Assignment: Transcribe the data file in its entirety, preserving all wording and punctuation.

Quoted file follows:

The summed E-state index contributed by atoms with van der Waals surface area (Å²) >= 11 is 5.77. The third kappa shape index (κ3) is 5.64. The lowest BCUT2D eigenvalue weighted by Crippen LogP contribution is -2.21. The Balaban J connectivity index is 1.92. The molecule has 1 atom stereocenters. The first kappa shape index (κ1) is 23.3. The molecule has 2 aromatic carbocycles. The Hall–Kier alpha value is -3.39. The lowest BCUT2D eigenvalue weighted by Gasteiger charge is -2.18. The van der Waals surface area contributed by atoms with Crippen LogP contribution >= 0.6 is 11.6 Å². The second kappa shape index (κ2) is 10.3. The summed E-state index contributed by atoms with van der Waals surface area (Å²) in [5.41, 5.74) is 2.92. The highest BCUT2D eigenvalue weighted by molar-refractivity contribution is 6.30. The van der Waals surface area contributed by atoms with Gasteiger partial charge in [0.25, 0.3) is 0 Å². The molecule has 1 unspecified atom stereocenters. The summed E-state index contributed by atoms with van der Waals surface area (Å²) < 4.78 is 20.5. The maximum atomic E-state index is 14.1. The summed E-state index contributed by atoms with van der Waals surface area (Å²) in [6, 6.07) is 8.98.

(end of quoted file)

The summed E-state index contributed by atoms with van der Waals surface area (Å²) >= 11 is 5.77. The third kappa shape index (κ3) is 5.64. The lowest BCUT2D eigenvalue weighted by Crippen LogP contribution is -2.21. The Balaban J connectivity index is 1.92. The molecule has 1 atom stereocenters. The first kappa shape index (κ1) is 23.3. The molecule has 2 aromatic carbocycles. The Hall–Kier alpha value is -3.39. The lowest BCUT2D eigenvalue weighted by Gasteiger charge is -2.18. The van der Waals surface area contributed by atoms with Crippen LogP contribution >= 0.6 is 11.6 Å². The second kappa shape index (κ2) is 10.3. The summed E-state index contributed by atoms with van der Waals surface area (Å²) in [5.41, 5.74) is 2.92. The highest BCUT2D eigenvalue weighted by molar-refractivity contribution is 6.30. The van der Waals surface area contributed by atoms with Gasteiger partial charge in [0.25, 0.3) is 0 Å². The molecule has 1 unspecified atom stereocenters. The summed E-state index contributed by atoms with van der Waals surface area (Å²) < 4.78 is 20.5. The maximum atomic E-state index is 14.1. The summed E-state index contributed by atoms with van der Waals surface area (Å²) in [6, 6.07) is 8.98.